Oh man! Talk about time flying. It’s already been a week ago today that I spent the day in Quito getting my sedula and censo. I swear it feels like I was just there two days ago.
My attorney was Gabriela Espinosa. I arrived to her new office, where she relocated her staff in early August. Gabriela’s new address is 18 de Septiembre E7-26 y 6 de Diciembre office 82. Before I could even approach the building receptionist/security, a young man behind me introduced himself as Andreas and announced that he was Gabriela’s assistant. He speaks English very well. We made a short stop in Gabriela’s office, procured what files we needed and we were off and running. The censo was taken care of first. Andreas went ahead to meet with officials to be sure they would have my birth place in the computer, so the process would not be hampered when my turn came up to answer the questions on the form, since my place of birth was not likely to be already listed in the computer.
The next stage was the long process. Over 400 people with numbers ahead of ours. The waiting was going to be hours. Andreas disappeared for about forty minutes to take care of paper work unrelated to my case. When he returned we talked for about thirty minutes. With still over 200 numbers to go, I suggested we go across the street where there was an arena. The entire front of the arena was ensconced with one restaurant after another, with the vast majority of them in the fast food milieu. We stopped at a Chinese restaurant. I assumed it was a franchise, because we went up to the counter and had a choice of about eight different meals from which to choose, as they were displayed on the wall high above the counter. Andreas and I both went for the “Big Buddha”. We highly recommend it. Lot’s of variety of tantalizing, generous portions on the plate. The dinners were quite good by Ecuadorian standards of Chinese cuisine. We followed lunch with about a six block walk, anything to prevent us from having to return and sit any longer than was necessary. It wasn’t too long after our return that our number was called and the sedula business was taken care of.
Andreas did say that criminal records are now once again required by those seeking residency in Cuenca, but medical records continue not to be required as they once were.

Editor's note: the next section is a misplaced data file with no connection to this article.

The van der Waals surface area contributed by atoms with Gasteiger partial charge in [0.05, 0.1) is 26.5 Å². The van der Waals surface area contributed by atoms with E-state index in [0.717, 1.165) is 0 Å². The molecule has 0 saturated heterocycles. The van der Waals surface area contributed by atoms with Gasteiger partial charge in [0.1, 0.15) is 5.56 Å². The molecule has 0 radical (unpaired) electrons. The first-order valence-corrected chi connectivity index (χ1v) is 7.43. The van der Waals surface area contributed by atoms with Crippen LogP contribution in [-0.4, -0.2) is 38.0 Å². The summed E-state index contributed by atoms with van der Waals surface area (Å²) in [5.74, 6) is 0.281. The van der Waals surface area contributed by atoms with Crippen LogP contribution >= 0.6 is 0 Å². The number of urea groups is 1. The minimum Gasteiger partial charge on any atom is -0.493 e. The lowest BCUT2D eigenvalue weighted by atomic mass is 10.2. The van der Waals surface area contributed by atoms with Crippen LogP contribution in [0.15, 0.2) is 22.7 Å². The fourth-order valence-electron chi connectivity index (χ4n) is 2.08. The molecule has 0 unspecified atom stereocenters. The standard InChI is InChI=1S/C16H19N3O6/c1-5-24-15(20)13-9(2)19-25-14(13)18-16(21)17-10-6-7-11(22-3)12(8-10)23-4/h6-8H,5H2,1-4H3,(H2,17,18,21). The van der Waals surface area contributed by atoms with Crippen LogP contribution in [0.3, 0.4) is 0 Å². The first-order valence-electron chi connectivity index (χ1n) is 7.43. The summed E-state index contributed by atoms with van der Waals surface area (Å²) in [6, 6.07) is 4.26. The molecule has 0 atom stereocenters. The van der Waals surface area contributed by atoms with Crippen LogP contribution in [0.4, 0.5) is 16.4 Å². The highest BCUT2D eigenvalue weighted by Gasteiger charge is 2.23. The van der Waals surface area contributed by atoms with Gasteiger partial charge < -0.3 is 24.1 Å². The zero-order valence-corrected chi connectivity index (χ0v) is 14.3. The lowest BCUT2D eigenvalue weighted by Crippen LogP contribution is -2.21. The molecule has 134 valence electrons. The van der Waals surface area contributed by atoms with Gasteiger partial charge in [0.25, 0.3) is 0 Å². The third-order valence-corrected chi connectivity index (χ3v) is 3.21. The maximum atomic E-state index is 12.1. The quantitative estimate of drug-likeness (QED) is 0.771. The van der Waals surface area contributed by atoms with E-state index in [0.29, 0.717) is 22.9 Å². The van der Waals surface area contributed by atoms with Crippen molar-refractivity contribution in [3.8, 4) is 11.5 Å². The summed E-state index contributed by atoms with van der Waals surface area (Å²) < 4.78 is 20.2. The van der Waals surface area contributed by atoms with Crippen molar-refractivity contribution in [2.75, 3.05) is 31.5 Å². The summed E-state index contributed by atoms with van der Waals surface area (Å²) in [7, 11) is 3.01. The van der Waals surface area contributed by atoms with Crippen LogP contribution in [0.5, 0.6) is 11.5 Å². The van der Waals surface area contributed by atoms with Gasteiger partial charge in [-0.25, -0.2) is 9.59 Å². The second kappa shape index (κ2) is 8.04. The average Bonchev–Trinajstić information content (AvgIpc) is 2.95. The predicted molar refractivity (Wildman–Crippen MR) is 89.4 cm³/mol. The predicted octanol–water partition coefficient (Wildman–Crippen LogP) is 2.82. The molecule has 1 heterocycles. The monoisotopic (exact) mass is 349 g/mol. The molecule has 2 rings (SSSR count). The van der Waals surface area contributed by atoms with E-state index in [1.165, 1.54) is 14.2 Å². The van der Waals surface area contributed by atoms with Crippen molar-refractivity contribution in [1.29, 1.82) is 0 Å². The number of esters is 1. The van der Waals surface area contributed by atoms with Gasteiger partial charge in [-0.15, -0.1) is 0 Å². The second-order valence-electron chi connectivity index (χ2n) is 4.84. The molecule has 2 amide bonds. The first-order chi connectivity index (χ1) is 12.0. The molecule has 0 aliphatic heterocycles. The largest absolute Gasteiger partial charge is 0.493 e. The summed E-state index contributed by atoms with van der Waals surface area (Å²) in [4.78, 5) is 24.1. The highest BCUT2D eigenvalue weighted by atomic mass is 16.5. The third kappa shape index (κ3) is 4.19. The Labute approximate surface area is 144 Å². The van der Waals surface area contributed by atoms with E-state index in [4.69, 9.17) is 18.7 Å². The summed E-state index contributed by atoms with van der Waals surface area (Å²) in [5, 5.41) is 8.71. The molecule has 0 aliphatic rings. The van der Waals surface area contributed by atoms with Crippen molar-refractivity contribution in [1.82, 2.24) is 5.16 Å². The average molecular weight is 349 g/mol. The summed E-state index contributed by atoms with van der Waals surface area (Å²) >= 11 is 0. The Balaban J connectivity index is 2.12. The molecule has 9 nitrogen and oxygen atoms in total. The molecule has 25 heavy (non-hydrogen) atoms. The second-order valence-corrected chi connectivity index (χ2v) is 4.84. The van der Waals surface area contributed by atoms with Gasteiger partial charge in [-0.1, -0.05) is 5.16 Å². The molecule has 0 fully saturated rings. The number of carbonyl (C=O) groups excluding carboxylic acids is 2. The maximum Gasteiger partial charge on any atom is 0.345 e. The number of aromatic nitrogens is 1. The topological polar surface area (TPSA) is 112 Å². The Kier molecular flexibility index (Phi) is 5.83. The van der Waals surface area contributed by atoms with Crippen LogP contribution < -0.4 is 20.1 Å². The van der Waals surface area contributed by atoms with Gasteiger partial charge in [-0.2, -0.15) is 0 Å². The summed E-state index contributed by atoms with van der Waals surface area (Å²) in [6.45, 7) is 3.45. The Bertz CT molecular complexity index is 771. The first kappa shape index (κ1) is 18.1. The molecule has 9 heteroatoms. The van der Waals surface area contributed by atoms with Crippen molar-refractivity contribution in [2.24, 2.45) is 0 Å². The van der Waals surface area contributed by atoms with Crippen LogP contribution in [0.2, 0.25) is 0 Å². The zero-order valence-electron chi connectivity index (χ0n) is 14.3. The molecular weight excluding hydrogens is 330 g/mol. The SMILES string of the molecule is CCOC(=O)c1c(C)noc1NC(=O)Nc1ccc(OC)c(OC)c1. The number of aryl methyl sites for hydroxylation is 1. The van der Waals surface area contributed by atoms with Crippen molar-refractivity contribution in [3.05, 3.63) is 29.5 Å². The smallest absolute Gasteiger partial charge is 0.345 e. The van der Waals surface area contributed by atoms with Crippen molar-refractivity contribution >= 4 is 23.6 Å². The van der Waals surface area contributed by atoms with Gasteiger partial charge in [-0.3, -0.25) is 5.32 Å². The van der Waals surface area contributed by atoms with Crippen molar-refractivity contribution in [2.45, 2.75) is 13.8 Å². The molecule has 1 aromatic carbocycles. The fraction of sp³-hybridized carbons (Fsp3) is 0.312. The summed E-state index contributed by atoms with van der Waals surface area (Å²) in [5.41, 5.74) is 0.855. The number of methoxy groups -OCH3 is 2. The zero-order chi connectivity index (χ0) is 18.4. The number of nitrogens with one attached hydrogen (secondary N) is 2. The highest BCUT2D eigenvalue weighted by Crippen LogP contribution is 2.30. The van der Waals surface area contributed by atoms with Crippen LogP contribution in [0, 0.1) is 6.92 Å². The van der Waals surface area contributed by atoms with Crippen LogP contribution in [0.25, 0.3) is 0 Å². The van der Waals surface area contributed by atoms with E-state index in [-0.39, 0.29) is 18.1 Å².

We returned to Gabriela’s office. I signed a form giving them power of attorney, so they could pick up my sedula and send it to me with a routing number where I would need to pick the sedula up at the Cuenca Airport. Just take it for granted that you will have to call the law firm to determine when the sedula was forwarded to you and what the routing number is. I picked up my luggage and headed out of the office to discover that there was a monster storm raging outside. Then it began to hail heavily. Not golf ball size, but large enough and plentiful enough to encapsulate Quito in a sheet of white that reminded me of Chicago in March when one might find everything suddenly covered in an half an inch of snow. It was such a stunner, after such a beautiful day of sunny weather.
At the slightest hint of a slow-down in the rain, I realized I had to get about fifty feet from the front of the office building over to the corner to hail a cab. By the time I reached the corner the rain was mercilessly pounding down again, and the streets were so cover in water that I didn’t think any cab would come close enough to the curb for me to throw my luggage and myself into the taxi. Almost immediately, a cab stopped to pick me up. I was surprised, because the driver already had a female passenger sitting in the front seat with him. They both were cordial. We attempted some conversation, but the language gulf was too big.
The fifteen minute ride took fifty minutes to the airport. The streets were flooded something awful. I hadn’t seen flooding this pervasive since my monsoon days in Mumbai back in the 70’s. Of course, Mumbai had no storm sewers back then. Some shop keepers were using push-brooms to keep the water from flooding into their store entrances. For other shop keepers, it was a lost cause. Their sidewalk levels were lower than the street, and the water forged its way right into the stores. At times I saw children pounding around with their shoes in the hail, and attempting to pick it up just like kids would pick up snow in the states.
The flight was twenty minutes delayed. I arrived in Cuenca. There had been no rain, let alone a storm. Everything was Cuenca. Everything was tranquil.
I was now a resident of Ecuador, and more excitedly a genuine Cuencaneo. Mucho orgullosomente! My good friends Gil and Deborah Castle threw me, and Larry and Karen Schunk a celebration dinner in honor of the three of us just completing our residency process. With Deborah cooking one of her fabulous meals, we couldn’t have asked for a nicer evening. (Sorry D, P, S, and L back in the states. No photos of the celebration.) I’M A CUENCANO! VIVA CUENCA!